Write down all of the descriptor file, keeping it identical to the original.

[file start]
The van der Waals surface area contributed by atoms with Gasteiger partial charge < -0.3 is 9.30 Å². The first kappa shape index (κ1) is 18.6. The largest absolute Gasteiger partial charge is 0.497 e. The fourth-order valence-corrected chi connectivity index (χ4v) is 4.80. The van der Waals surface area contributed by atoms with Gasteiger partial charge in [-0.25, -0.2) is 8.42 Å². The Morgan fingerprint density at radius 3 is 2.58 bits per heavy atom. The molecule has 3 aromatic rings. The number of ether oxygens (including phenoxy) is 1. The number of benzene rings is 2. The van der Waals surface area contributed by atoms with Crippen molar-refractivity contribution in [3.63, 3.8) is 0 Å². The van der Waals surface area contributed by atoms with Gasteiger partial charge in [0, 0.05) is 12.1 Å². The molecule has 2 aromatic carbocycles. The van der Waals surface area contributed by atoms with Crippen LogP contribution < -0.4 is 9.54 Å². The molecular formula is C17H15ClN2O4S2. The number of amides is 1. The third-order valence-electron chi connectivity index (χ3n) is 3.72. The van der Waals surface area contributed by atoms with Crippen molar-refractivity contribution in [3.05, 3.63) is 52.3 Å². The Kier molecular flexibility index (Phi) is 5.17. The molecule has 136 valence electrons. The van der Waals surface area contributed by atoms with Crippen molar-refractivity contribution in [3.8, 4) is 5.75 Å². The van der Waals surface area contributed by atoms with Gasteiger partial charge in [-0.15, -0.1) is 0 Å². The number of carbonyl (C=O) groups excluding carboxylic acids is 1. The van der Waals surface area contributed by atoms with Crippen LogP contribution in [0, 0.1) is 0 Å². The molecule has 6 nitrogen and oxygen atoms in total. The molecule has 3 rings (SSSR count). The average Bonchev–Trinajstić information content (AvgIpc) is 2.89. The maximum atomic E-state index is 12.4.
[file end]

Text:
The van der Waals surface area contributed by atoms with Gasteiger partial charge < -0.3 is 9.30 Å². The first kappa shape index (κ1) is 18.6. The largest absolute Gasteiger partial charge is 0.497 e. The fourth-order valence-corrected chi connectivity index (χ4v) is 4.80. The van der Waals surface area contributed by atoms with Gasteiger partial charge in [-0.25, -0.2) is 8.42 Å². The Morgan fingerprint density at radius 3 is 2.58 bits per heavy atom. The molecule has 3 aromatic rings. The number of ether oxygens (including phenoxy) is 1. The number of benzene rings is 2. The van der Waals surface area contributed by atoms with Crippen molar-refractivity contribution in [3.63, 3.8) is 0 Å². The van der Waals surface area contributed by atoms with Gasteiger partial charge in [0, 0.05) is 12.1 Å². The molecule has 2 aromatic carbocycles. The van der Waals surface area contributed by atoms with Crippen LogP contribution < -0.4 is 9.54 Å². The molecular formula is C17H15ClN2O4S2. The number of amides is 1. The third-order valence-electron chi connectivity index (χ3n) is 3.72. The van der Waals surface area contributed by atoms with Crippen molar-refractivity contribution in [3.05, 3.63) is 52.3 Å². The Kier molecular flexibility index (Phi) is 5.17. The molecule has 136 valence electrons. The van der Waals surface area contributed by atoms with Crippen molar-refractivity contribution in [3.8, 4) is 5.75 Å². The van der Waals surface area contributed by atoms with Gasteiger partial charge in [-0.15, -0.1) is 0 Å². The number of carbonyl (C=O) groups excluding carboxylic acids is 1. The van der Waals surface area contributed by atoms with Crippen LogP contribution in [0, 0.1) is 0 Å². The molecule has 6 nitrogen and oxygen atoms in total. The molecule has 3 rings (SSSR count). The average Bonchev–Trinajstić information content (AvgIpc) is 2.89. The maximum atomic E-state index is 12.4.